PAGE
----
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The age old old-age story

I stumbled upon this post by Hip hop grandma which set me thinking. How true! -is all I can say, for I have a first-hand experience of such a scenario. My paternal grandparents lived to the ripe age of eighties and nineties. They had seven children, 5 sons and 2 daughters. Grandfather was a man who, I thought, was absorbed and obsessed with himself. His disposition never exuded the warmth that is expected from “grandparents”. He rarely spoke to us, his grandchildren, with a smile. There were rare occasions when he would speak to me about my studies, etc but the comfort factor in a grandparent-grandchild relationship was always missing. My grand-mom was subservient and timid in nature, had very little opinion of anything in life. I sometimes doubt it was due to the nature of my dominating grandfather that she never bloomed intellectually.

Grandmother gave up kitchen and other household duties once the daughters-in law arrived. To cook and cater to such a large family was definitely not a pleasant task for any daughter-in-law, to put it very mildly. That this huge family lived in a small one room kitchen flat didn’t make matters any better. Slowly the individual families started to move out to live separately until only the last uncle, the aunt and my grandparents remained.

The usual in-law intolerance (both parties being equally intolerant of the other) led to an understanding and arrangement between the brothers that the parents would live with each one of them for equal amounts of time during the year. Whether the parents, i.e. my grandparents were consulted on this agreement, I don’t know. There were five sons, so the math came to around 2.5 months at each son’s house. 2.5 months of their presence each year was not too much yet their visits were never welcome. I cannot say what my father felt about it since we never spoke openly about such issues. My mother being a working woman had extra work on hand during those 2.5 months. The entire house would don a tense atmosphere for the fear of upsetting the precariously balanced emotions of each member. I do not recall any moments of conversations between my grandparents and our mother that spoke of love, care and wisdom that age brings in. Although, we, as children, could not analyze the situation then, the gloom around caught on to us and needless to say we didn’t look forward to it. Sadly, this was the case not only in our house but also at our cousins’. At an age where life could have been enriched in the company of so many grandchildren, my grandparents were left poorer due to their sheer incapability to come out of their self-imposed shell. My analysis and observation may be flawed and seem one-sided to tilt in favour of my mother who would recount her younger days as a daughter-in-law when her sincere attempts to win my grandparents over were not reciprocated.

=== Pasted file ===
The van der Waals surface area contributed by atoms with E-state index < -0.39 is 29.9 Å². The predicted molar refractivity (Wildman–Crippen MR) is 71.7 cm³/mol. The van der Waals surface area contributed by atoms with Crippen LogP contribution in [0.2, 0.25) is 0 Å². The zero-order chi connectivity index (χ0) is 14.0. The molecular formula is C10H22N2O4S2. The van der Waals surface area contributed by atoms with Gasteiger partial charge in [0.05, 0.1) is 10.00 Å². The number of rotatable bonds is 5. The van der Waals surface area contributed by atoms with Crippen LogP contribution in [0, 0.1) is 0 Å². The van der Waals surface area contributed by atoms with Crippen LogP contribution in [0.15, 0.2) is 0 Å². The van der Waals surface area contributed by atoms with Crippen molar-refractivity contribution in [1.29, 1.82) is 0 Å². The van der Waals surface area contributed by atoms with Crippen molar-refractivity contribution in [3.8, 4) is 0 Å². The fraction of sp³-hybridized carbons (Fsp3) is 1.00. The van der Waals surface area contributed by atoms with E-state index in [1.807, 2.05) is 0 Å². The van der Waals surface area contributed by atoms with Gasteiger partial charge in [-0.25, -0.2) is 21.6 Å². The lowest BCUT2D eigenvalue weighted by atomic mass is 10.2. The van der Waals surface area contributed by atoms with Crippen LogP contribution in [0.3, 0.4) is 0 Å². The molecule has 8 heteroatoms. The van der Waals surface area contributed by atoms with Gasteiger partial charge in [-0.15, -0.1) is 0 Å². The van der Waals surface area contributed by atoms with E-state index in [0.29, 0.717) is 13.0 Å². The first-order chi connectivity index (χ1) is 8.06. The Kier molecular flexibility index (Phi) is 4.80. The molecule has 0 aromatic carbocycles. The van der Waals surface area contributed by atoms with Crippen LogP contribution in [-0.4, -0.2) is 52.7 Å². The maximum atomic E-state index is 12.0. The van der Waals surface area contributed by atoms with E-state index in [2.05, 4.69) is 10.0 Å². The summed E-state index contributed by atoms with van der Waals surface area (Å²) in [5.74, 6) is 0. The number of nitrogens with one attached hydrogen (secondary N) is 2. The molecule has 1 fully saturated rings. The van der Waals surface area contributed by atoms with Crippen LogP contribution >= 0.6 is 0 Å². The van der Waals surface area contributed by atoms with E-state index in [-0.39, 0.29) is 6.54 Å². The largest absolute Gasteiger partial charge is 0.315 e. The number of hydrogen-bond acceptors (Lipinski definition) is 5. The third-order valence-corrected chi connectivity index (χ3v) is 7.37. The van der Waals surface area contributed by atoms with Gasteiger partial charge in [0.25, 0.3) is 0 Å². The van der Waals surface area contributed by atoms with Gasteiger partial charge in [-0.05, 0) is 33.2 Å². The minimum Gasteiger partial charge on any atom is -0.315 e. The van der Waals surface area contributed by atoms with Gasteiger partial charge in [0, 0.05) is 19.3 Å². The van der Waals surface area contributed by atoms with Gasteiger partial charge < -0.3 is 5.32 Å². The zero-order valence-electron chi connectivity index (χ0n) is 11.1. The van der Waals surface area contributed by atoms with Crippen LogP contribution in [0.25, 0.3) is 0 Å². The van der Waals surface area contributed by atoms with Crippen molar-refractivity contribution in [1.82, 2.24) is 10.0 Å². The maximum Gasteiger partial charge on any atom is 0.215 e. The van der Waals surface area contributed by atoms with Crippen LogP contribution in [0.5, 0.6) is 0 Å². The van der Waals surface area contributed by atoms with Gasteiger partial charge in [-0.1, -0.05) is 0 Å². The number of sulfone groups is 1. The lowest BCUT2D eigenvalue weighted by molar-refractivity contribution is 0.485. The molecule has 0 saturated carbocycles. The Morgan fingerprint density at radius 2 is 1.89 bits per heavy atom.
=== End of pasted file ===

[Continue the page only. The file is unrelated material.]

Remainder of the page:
As I look back at those years, I feel bad for my grandparents. Indeed a very sad and painful situation for someone to be in. Your near and dear ones wish for the inevitable for you so as to breathe easy. Did they bring it on themselves to evoke such emotions? Yes and no. Perhaps yes; if only they had been more demonstrative of their love (if any) towards the daughters-in-law; if only they had shown some care and warmth towards the grandchildren. Yet, the answers are not so straight forward. Even if the aging party is a warm, kind and happy one, how far can the next generation travel along with them? Taking care of aging parents is not just about love and duty. Year after year of constant catering of emotional, medical and spiritual needs takes a toll on the younger generation who do not remain any younger too. They have their own set of problems and challenges in life and wish to move on. So then, is old-age home a solution? I have addressed this part in one of my earlier posts (here) that as I grow older I would not wish to be a burden on my offspring. I hope the children who opt for such an option are not mistaken to be ruthless souls who have no gratitude towards their parents. This, I say as a parent but when I think of the same option as a child to my parents, I cannot bring myself to doing it.

I believe our ancestors had the four stages to life very clearly etched out to deal with such delicate matters. The king would renounce the kingdom and venture into the forest to seek higher awareness once his progeny was ready to take on his responsibility. How foresighted were they, our fore-fathers!


  1. forgot to add the link to the original post that led me to write this-


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